S&P cuts UK credit rating on Brexit fears

Whether this is case of punishment for exiting or actual concern remains to be seen, although the former is quite plausible. The S&P has in the past been used as an economic warfare tool by the American government to bend or break nations to its will.

See the source link for the video.

 

Standard & Poor’s on Monday downgraded the United Kingdom’s sovereign credit rating by two notches, from “AAA” to “AA,” citing last week’s referendum that approved a British exit from the European Union.

“In our opinion, this outcome is a seminal event, and will lead to a less predictable, stable, and effective policy framework in the U.K. We have reassessed our view of the U.K.’s institutional assessment and now no longer consider it a strength in our assessment of the rating,” the ratings agency said in a news release. Continue reading

The U.S. economy is showing cracks

lookahead us economy cracks

 

America’s economy is starting to see cracks after closing out 2014 with Superman strength.

The U.S. job market had its best year of gains last year since 1999, and economic activity hit a whopping 5% in the third quarter — the best quarter since 2003.

Three months later, the U.S. economy is looking a little tired. It’s losing momentum in puzzling ways. Hiring is still strong, but experts are starting to scale back their growth forecasts. Continue reading

The Austrian Black Swan Claims Its First Foreign Casualty: German Duesselhyp Collapses, To Be Bailed Out

Precisely one week ago in “A Black Swan Lands In Southern Austria: The Ripple Effects Of “Mini-Greece Going Off In The Heartland Of Europe“, when analyzing the consequences of the collapse of Austria’s bad bank, we noted perhaps the biggest paradox of Europe’s emergency preparedness response to the Greek collapse and imminent expulsion from the Eurozone: namely that the biggest threat to German banks was no longer in some Mediterranean nation, but in its very own back yard. To wit:

Irony #2, and the biggest one of all: while German banks had spent the past 3 years preparing for the inevitable Grexit and offloading all their exposure to the now insolvent Greek state, it was a waterfall chain of events which started in Germany’s own “back yard”, courtesy of auditors who decided it was unnecessary to mark losses to market until it was far too late, and the immediate outcome is that one ninth of until recently Aaa/AAA-rated Austria is now also insolvent. And that is just the beginning. Continue reading

Gazprom’s AAA Credit Rating Ensures Cheap Credit for China Projects

What Russian and China basically did was create new rating agencies to give each other legitimacy. Here we now have the end result. As the U.S. suicidally declines, look for these to gain traction.

 

MOSCOW, February 2 (Sputnik) — Gazprom’s AAA investment rating with Chinese rating agency Dagong will help reduce the costs of obtaining Chinese loans, which in turn will help to ensure the completion of the energy companies’ projects with China, BCS financial analyst Kirill Tachennikov told Sputnik on Monday. Continue reading

OPEC Split as Oil Prices Fall Sharply

Oil prices sank again on Monday, giving consumers more of a break and causing a split among OPEC leaders about what action should be taken, if any, to halt the slide.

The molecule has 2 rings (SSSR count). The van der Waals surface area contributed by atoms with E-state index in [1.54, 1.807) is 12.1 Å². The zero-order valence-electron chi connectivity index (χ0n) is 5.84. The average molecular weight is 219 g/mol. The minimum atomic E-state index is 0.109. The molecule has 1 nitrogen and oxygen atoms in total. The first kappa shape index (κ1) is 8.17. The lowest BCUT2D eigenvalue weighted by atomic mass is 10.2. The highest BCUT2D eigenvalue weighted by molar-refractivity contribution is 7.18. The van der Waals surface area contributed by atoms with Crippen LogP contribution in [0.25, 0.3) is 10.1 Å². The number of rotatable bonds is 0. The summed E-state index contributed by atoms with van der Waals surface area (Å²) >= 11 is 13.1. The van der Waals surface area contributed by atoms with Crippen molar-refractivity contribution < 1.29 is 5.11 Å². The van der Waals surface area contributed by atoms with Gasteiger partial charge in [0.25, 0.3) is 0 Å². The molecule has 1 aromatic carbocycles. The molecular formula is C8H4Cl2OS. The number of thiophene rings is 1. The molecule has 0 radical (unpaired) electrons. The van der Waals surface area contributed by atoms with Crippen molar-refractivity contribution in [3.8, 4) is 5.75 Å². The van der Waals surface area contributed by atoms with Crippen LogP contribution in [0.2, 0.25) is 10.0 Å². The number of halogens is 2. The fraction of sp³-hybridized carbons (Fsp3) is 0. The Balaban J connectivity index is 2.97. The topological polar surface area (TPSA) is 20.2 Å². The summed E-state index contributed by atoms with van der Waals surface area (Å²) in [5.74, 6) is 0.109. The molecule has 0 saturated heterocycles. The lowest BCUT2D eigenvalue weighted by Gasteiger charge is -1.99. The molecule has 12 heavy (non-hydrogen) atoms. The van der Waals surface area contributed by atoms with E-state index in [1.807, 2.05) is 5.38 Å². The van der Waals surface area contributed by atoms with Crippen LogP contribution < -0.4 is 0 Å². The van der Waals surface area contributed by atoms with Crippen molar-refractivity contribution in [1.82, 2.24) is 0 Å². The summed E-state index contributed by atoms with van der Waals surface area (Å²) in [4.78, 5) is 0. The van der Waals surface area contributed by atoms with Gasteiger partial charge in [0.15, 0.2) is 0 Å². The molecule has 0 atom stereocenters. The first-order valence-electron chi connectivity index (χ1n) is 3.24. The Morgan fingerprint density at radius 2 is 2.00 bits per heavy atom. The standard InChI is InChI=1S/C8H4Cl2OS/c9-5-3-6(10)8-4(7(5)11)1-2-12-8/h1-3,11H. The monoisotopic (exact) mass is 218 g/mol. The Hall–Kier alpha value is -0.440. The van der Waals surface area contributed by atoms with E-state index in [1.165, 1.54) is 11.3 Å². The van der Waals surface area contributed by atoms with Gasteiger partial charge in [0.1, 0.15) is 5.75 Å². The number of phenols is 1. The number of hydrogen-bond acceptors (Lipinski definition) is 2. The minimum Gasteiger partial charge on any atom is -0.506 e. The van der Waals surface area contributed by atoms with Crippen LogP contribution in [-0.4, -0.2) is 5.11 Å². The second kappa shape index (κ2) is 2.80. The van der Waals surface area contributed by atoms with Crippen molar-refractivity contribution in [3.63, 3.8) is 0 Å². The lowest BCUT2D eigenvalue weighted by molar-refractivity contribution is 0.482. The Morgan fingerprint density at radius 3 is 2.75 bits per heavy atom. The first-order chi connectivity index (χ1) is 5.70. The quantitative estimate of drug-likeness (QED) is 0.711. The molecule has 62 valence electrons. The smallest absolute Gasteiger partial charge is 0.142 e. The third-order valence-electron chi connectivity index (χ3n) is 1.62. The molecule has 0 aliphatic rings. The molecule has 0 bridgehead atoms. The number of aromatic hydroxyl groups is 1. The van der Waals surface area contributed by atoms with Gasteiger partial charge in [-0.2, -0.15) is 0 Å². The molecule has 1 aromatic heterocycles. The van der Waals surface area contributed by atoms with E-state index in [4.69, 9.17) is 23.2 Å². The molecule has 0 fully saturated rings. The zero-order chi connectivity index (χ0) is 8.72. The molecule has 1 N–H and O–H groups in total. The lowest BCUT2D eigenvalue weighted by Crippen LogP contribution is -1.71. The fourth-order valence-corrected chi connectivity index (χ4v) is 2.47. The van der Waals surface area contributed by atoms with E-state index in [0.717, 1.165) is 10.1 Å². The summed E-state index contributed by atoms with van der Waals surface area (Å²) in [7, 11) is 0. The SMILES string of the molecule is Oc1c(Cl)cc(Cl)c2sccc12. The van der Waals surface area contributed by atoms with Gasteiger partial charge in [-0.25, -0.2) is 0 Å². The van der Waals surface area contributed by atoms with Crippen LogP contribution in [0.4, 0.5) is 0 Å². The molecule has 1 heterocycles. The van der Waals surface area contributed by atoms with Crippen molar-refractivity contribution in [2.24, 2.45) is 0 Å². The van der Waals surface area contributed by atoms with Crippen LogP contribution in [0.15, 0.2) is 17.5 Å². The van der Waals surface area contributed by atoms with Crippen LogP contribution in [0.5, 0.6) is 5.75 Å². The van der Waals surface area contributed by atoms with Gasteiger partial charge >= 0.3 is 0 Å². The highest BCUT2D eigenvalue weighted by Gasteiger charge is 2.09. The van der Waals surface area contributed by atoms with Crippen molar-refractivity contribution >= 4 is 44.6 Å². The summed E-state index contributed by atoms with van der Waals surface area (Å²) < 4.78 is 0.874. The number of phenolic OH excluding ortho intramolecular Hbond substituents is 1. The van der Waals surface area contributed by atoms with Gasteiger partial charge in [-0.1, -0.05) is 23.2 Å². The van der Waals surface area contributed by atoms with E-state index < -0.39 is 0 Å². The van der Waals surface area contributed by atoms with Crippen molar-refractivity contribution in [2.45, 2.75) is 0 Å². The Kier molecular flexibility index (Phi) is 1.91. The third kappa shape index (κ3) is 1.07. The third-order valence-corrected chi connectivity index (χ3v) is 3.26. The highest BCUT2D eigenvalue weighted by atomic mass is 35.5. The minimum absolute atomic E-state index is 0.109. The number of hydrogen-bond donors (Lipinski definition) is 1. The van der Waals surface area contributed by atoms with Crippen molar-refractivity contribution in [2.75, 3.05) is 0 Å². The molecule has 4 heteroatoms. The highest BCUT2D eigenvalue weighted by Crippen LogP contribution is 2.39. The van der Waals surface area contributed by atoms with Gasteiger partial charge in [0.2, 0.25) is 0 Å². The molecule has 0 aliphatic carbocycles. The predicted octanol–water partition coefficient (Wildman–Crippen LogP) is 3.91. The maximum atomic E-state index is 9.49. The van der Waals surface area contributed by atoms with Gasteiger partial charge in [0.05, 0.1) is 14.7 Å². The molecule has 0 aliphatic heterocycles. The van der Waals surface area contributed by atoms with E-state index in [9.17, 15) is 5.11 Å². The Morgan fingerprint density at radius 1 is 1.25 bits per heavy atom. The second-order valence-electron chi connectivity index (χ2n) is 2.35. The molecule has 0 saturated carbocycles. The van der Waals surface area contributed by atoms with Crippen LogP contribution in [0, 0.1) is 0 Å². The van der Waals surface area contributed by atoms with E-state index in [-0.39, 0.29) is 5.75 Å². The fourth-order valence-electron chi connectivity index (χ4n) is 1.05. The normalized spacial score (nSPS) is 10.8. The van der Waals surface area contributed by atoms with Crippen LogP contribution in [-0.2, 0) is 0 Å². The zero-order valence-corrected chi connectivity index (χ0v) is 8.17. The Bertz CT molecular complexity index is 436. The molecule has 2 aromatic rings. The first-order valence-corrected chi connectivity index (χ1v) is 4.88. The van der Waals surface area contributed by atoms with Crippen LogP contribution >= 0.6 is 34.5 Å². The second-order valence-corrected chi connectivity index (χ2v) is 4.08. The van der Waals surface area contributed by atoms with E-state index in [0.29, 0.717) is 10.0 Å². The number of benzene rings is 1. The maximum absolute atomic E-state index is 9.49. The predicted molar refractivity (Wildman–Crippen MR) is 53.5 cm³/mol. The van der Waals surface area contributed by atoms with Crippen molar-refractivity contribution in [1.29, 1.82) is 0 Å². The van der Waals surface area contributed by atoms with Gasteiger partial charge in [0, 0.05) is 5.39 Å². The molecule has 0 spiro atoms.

The price drop has led to a near free fall in gasoline prices in the United States. On Monday, the national average price for regular gasoline was $3.20, 9 cents lower than it was a week ago and 14 cents below the price a year ago, according to the AAA motor club.

The price at the pump generally follows oil after a few days, leading energy experts to predict lower prices for the rest of the month at least.

“This is not your garden variety autumn price decline,” said Tom Kloza, chief oil analyst at GasBuddy.com, which reports fuel prices from filling stations across the country. “Clearly there is a rift in OPEC, and that means we are more likely to see a price war over the next six months. Crude oil is teetering on the brink of collapse.Continue reading

Pentagon preparing for mass civil breakdown

Social science is being militarised to develop ‘operational tools’ to target peaceful activists and protest movements

A US Department of Defense (DoD) research programme is funding universities to model the dynamics, risks and tipping points for large-scale civil unrest across the world, under the supervision of various US military agencies. The multi-million dollar programme is designed to develop immediate and long-term “warfighter-relevant insights” for senior officials and decision makers in “the defense policy community,” and to inform policy implemented by “combatant commands.”

Launched in 2008 – the year of the global banking crisis – the DoD ‘Minerva Research Initiative’ partners with universities “to improve DoD’s basic understanding of the social, cultural, behavioral, and political forces that shape regions of the world of strategic importance to the US.” Continue reading

Fitch warns it may lower U.S. credit rating

Fitch has placed its “AAA” U.S. credit rating on “rating watch negative,” a step that would precede an actual downgrade. The agency said it expects to conclude its review within the next six months. The firm says it expects the debt limit will be raised soon, but adds, “the political brinkmanship and reduced financing flexibility could increase the risk of a U.S. default.” Continue reading

Fitch downgrades European rescue fund EFSF

Fitch Ratings has cut its credit grade for the European fund that provides rescue loans to Greece, Ireland and Portugal.

The agency says it lowered the rating for the European Financial Stability Facility – or EFSF- by one notch from AAA to AA+ as a result of its downgrade of France last week. The EFSF’s creditworthiness depends on that of the countries that provide its financing, which includes France. Continue reading